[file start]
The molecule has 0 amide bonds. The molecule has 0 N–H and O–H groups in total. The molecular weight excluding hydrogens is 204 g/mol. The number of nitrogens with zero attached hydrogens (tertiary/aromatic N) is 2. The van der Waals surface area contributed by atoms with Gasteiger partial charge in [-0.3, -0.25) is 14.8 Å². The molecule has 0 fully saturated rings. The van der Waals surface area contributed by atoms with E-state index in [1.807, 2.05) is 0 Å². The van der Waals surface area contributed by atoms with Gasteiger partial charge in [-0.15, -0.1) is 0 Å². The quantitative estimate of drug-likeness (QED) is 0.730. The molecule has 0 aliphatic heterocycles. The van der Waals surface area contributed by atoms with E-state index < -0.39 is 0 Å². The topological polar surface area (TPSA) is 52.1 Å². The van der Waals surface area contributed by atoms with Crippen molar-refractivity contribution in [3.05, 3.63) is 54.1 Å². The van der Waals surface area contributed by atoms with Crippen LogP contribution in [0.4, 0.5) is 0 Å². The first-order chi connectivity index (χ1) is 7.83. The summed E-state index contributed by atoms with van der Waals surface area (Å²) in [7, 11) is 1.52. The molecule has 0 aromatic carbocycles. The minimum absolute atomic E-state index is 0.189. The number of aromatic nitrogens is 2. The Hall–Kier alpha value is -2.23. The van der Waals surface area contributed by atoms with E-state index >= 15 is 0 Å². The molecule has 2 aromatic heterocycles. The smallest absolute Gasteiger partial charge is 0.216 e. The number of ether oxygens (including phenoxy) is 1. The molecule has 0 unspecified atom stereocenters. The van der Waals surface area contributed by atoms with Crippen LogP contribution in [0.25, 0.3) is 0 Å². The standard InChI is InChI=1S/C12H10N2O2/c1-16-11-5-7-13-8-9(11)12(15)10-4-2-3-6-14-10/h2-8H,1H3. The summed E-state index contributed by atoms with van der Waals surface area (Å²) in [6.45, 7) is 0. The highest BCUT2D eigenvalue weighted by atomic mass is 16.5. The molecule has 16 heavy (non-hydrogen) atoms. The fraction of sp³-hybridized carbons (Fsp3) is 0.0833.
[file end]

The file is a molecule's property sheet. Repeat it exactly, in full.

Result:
The molecule has 0 amide bonds. The molecule has 0 N–H and O–H groups in total. The molecular weight excluding hydrogens is 204 g/mol. The number of nitrogens with zero attached hydrogens (tertiary/aromatic N) is 2. The van der Waals surface area contributed by atoms with Gasteiger partial charge in [-0.3, -0.25) is 14.8 Å². The molecule has 0 fully saturated rings. The van der Waals surface area contributed by atoms with E-state index in [1.807, 2.05) is 0 Å². The van der Waals surface area contributed by atoms with Gasteiger partial charge in [-0.15, -0.1) is 0 Å². The quantitative estimate of drug-likeness (QED) is 0.730. The molecule has 0 aliphatic heterocycles. The van der Waals surface area contributed by atoms with E-state index < -0.39 is 0 Å². The topological polar surface area (TPSA) is 52.1 Å². The van der Waals surface area contributed by atoms with Crippen molar-refractivity contribution in [3.05, 3.63) is 54.1 Å². The van der Waals surface area contributed by atoms with Crippen LogP contribution in [0.4, 0.5) is 0 Å². The first-order chi connectivity index (χ1) is 7.83. The summed E-state index contributed by atoms with van der Waals surface area (Å²) in [7, 11) is 1.52. The molecule has 0 aromatic carbocycles. The minimum absolute atomic E-state index is 0.189. The number of aromatic nitrogens is 2. The Hall–Kier alpha value is -2.23. The van der Waals surface area contributed by atoms with E-state index >= 15 is 0 Å². The molecule has 2 aromatic heterocycles. The smallest absolute Gasteiger partial charge is 0.216 e. The number of ether oxygens (including phenoxy) is 1. The molecule has 0 unspecified atom stereocenters. The van der Waals surface area contributed by atoms with Crippen LogP contribution in [0.25, 0.3) is 0 Å². The standard InChI is InChI=1S/C12H10N2O2/c1-16-11-5-7-13-8-9(11)12(15)10-4-2-3-6-14-10/h2-8H,1H3. The summed E-state index contributed by atoms with van der Waals surface area (Å²) in [6.45, 7) is 0. The highest BCUT2D eigenvalue weighted by atomic mass is 16.5. The molecule has 16 heavy (non-hydrogen) atoms. The fraction of sp³-hybridized carbons (Fsp3) is 0.0833.